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An important function of a revitalized consumer movement will be to help consumers distinguish between authentic and inauthentic corporate realignments. There’s so much generic green messaging out there these days. If you accept the environmental mission statement on the website of a company like Koch Industries, you’d never know that its owners are investing millions in defeating action on climate change. We need to find compelling new ways to help consumers cut through the marketing fog.

The recent campaign by cultural activists The Yes Men, which crowdsourced hilarious parodies of Chevron’s “We Agree” ad campaign, is a good example of a way to put social media to work on this front.

Rapid Response

Using online organizing techniques, consumers can now instantly coordinate campaigns that put pressure on companies and encourage them to do the right thing. Unlike politicians — who are more used to this kind of coordinated pressure — many companies are more easily rattled when their brands are on the line.

The recent campaign by gay rights groups in response to Target’s donation to an anti-gay politician was a good example of this kind of work. Celebrities and their fans can also help. Lady Gaga has now dissolved a deal with Target because of its alignments. Importantly, we must do this by coordinating consumers at the global level. Just as many companies are organized transnationally these days, consumers will need to follow suit. A strong consumer blogosphere will also help surface the best opportunities for these kinds of campaigns.

There’s a lot of exciting work to be done to build a 21st century consumer movement. Organizers, programmers, social media mavens, progressive companies and everyday consumers can be part of the next great wave of technology-driven social change. To be effective, that movement will need to be fearless, fact-based, hopeful, culturally mainstream and — most importantly — fun.

Interested in more Social Good resources? Check out Mashable Explore, a new way to discover information on your favorite Mashable topics.

Image courtesy of iStockphoto, Pgiam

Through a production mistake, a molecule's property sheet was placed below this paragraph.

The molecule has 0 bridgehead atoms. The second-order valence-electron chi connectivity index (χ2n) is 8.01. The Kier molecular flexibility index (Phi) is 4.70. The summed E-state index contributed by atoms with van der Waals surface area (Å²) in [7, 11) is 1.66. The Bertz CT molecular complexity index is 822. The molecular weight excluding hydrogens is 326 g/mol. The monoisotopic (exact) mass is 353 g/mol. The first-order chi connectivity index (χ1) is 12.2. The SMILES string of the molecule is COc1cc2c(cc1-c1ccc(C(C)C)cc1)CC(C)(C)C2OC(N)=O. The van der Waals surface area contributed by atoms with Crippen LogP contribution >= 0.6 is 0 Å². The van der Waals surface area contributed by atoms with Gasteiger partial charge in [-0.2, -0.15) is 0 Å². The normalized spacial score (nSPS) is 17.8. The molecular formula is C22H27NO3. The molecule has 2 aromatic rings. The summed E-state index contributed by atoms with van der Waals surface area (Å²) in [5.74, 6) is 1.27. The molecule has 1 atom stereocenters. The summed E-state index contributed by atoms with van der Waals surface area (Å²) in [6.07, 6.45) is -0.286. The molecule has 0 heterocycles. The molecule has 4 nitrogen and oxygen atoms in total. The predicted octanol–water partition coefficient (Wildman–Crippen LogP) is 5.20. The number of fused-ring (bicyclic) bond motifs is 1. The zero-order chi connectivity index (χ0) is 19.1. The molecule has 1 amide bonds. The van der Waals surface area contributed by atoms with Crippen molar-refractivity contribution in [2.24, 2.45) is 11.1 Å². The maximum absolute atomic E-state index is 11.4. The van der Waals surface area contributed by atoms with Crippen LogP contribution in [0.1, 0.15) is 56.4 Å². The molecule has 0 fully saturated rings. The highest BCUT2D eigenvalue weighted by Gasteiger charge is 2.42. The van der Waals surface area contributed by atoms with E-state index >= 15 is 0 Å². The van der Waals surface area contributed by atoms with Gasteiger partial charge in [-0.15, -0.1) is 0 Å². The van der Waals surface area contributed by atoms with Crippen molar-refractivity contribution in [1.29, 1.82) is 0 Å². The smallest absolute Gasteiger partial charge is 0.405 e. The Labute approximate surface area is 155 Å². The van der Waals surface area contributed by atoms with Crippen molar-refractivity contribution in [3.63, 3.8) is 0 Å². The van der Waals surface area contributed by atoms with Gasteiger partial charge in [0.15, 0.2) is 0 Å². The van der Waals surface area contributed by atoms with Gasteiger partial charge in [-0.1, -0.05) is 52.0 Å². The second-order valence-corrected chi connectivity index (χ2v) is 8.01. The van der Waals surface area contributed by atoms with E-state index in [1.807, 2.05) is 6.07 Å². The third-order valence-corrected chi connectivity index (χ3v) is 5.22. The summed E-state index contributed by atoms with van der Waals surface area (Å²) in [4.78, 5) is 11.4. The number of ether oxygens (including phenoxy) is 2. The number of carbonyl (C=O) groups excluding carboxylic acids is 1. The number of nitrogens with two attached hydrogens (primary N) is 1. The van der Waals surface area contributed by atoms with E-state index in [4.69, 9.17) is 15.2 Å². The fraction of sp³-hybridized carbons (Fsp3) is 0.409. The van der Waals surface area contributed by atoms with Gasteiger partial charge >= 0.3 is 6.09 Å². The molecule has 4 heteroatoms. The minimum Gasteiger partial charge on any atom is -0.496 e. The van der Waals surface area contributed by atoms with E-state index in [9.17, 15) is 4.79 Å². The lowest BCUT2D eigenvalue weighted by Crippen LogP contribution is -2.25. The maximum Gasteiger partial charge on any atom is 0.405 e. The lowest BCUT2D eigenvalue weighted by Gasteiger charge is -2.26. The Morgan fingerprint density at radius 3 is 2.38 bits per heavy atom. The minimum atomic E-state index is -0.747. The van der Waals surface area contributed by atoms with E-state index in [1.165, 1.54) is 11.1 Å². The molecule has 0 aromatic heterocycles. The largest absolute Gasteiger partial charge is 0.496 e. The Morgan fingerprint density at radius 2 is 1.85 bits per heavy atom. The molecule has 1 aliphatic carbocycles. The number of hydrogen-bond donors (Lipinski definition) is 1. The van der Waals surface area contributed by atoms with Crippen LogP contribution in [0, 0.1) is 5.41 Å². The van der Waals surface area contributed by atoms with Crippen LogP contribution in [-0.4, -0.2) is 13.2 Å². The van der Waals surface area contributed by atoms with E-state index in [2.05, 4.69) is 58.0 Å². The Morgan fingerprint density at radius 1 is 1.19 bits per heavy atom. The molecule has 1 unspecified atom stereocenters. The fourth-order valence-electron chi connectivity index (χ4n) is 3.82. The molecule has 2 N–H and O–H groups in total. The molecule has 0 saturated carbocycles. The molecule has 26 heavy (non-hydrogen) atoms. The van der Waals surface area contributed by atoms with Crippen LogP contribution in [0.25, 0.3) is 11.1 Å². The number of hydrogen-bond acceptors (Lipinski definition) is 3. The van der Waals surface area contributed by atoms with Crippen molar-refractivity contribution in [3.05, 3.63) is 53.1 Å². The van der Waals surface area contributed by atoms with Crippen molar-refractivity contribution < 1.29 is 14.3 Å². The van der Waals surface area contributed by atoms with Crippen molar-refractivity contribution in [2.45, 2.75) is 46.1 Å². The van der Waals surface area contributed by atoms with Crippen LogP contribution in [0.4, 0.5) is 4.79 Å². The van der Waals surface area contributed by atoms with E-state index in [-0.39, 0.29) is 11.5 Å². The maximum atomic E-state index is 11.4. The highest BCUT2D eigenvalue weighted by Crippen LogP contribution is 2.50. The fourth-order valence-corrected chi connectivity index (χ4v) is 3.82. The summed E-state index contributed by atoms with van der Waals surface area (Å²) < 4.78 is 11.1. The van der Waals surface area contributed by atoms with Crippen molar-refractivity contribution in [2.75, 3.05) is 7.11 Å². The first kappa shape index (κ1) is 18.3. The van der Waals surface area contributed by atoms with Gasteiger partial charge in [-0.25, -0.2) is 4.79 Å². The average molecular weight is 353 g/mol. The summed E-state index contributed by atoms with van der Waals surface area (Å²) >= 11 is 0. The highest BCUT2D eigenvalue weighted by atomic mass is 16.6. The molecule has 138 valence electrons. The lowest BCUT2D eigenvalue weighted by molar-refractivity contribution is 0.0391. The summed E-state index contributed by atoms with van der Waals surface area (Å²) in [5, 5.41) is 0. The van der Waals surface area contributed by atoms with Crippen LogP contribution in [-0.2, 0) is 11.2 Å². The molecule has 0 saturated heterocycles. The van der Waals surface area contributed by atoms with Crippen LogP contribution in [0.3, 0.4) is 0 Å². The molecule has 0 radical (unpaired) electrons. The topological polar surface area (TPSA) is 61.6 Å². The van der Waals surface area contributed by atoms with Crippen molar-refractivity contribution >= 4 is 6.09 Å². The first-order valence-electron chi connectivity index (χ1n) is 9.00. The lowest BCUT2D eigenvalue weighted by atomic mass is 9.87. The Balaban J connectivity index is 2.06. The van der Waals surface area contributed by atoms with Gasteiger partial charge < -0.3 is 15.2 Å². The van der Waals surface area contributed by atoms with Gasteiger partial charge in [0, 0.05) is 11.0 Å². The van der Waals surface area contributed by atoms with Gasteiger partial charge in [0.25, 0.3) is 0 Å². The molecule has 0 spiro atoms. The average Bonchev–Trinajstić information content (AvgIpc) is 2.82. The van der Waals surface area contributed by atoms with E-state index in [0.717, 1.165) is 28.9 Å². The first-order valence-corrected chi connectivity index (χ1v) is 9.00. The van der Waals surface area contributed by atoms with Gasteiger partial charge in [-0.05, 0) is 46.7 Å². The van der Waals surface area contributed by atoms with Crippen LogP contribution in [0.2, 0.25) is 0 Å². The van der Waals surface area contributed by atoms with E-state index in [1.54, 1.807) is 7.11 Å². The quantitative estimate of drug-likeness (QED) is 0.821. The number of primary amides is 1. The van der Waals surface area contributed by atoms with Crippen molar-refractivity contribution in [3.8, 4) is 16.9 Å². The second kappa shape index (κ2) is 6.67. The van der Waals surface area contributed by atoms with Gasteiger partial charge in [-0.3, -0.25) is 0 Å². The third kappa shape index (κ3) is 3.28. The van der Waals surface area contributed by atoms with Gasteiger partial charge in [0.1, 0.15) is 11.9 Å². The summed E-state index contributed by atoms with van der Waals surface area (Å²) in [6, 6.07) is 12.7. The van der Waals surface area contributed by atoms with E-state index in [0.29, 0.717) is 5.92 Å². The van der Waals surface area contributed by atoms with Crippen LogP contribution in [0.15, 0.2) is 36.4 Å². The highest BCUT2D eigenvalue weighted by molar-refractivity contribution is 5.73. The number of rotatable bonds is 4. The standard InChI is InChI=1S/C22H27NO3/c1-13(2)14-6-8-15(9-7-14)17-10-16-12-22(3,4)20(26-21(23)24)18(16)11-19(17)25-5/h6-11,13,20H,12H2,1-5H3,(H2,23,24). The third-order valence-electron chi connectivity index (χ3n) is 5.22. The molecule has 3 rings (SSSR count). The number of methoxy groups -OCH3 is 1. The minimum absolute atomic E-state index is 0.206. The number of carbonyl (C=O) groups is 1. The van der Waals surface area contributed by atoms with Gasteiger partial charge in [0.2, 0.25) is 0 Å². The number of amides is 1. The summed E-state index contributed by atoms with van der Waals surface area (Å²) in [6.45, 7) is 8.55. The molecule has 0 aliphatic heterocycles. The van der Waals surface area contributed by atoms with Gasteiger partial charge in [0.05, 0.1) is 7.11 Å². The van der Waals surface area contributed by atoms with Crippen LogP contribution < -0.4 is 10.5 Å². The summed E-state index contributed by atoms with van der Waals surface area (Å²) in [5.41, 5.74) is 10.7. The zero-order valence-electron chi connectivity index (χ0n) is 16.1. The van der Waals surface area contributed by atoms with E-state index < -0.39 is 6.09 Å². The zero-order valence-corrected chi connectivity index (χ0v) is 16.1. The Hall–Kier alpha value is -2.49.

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  • Raul724 1 comment collapsed Collapse Expand
    A recent Accenture survey found that only one in four respondents say they trust the companies with which they do business (see figure 7). Survey can be found here -->
  • luke upchurch 1 comment collapsed Collapse Expand
    Thanks Jeremy, for this very succinct article about some of the ways in which consumer activism should be taking advantage of social media tools. Things like CarrotMob and online/app-based ethical buying guides are really brilliant tools for consumer empowerment.

    Whilst I agree social media must be at the centre of the resurgence in consumer advocacy (Mathew Hilton's excellent book is right to say the consumer movement lost ground to other rights-based groups in the 1980s & 90s), one should not side-step the incredible network of consumer groups that already exists at the global level.

    Consumers International (CI) represents over 220 consumer groups in 115 countries, campaigning at the global level on everything from financial service protection and access to knowledge, to sustainable consumption and CSR. On 3 – 6 May in Hong Kong the national consumer groups that make up CI will be meeting to discuss the very issue you raise – how can we empower tomorrow's consumers?

    As Head of Communications for CI and as organiser of the Congress programme, I'm keen to make sure the power of social media is at the heart of this discussion. We'll be looking at how it could and should be used by consumer groups and activists to share information and stimulate action. We'll be exploring how the technology is being used differently and in incredibly creative ways by developing world consumers. And we'll be discussing how the traditional demands of the consumer movement – the right to information, the right to safety, the right to be heard – should be articulated in the 21st Century.

    I'd love to hear more about what people think on these issues – find us online and with #CICongress
  • bradm 1 comment collapsed Collapse Expand
    Great post and examples. Coincidentally just read in this BusinessWeek profile of Groupon that Groupon emerged from the failure of Andrew Mason's original idea called The Point, a "collective action network". On page 2 of the article "A company might not listen to a few hundred agitators, but it would gladly offer a 50 percent-off discount to get that number of people through its doors for the first time." The tools and technology are definitely in place to strengthen consumer advocacy. It's just a matter of when and how they'll combine to reach their full potential; appealing to consumers and valued by companies.